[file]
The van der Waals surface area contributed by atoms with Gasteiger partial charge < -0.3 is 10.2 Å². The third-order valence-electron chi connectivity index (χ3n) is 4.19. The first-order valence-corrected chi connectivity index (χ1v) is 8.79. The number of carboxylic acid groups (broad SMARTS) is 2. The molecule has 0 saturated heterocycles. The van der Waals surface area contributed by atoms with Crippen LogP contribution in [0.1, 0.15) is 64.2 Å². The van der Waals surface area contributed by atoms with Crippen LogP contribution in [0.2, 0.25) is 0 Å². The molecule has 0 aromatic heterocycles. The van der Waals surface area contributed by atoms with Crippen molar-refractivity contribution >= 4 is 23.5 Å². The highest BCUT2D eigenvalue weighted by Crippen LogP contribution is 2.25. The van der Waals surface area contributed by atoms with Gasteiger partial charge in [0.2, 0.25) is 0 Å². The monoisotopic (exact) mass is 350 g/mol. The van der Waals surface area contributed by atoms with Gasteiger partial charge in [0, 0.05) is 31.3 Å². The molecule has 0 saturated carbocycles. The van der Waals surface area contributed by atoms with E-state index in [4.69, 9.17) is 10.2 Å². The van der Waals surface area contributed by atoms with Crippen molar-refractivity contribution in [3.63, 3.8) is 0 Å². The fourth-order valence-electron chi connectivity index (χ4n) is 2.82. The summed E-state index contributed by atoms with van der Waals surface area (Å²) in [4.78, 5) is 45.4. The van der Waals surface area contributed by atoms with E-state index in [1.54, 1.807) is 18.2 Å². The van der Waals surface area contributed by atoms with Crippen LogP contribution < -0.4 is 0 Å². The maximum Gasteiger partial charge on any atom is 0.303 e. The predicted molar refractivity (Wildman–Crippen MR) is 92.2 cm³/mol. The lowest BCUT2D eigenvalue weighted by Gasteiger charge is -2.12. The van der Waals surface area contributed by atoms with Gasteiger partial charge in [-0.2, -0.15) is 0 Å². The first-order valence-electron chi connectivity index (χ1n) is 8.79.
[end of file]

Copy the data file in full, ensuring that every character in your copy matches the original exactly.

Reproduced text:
The van der Waals surface area contributed by atoms with Gasteiger partial charge < -0.3 is 10.2 Å². The third-order valence-electron chi connectivity index (χ3n) is 4.19. The first-order valence-corrected chi connectivity index (χ1v) is 8.79. The number of carboxylic acid groups (broad SMARTS) is 2. The molecule has 0 saturated heterocycles. The van der Waals surface area contributed by atoms with Crippen LogP contribution in [0.1, 0.15) is 64.2 Å². The van der Waals surface area contributed by atoms with Crippen LogP contribution in [0.2, 0.25) is 0 Å². The molecule has 0 aromatic heterocycles. The van der Waals surface area contributed by atoms with Crippen molar-refractivity contribution >= 4 is 23.5 Å². The highest BCUT2D eigenvalue weighted by Crippen LogP contribution is 2.25. The van der Waals surface area contributed by atoms with Gasteiger partial charge in [0.2, 0.25) is 0 Å². The monoisotopic (exact) mass is 350 g/mol. The van der Waals surface area contributed by atoms with Gasteiger partial charge in [0, 0.05) is 31.3 Å². The molecule has 0 saturated carbocycles. The van der Waals surface area contributed by atoms with E-state index in [4.69, 9.17) is 10.2 Å². The van der Waals surface area contributed by atoms with Crippen molar-refractivity contribution in [3.63, 3.8) is 0 Å². The fourth-order valence-electron chi connectivity index (χ4n) is 2.82. The summed E-state index contributed by atoms with van der Waals surface area (Å²) in [4.78, 5) is 45.4. The van der Waals surface area contributed by atoms with E-state index in [1.54, 1.807) is 18.2 Å². The van der Waals surface area contributed by atoms with Crippen LogP contribution < -0.4 is 0 Å². The maximum Gasteiger partial charge on any atom is 0.303 e. The predicted molar refractivity (Wildman–Crippen MR) is 92.2 cm³/mol. The lowest BCUT2D eigenvalue weighted by Gasteiger charge is -2.12. The van der Waals surface area contributed by atoms with Gasteiger partial charge in [-0.2, -0.15) is 0 Å². The first-order valence-electron chi connectivity index (χ1n) is 8.79.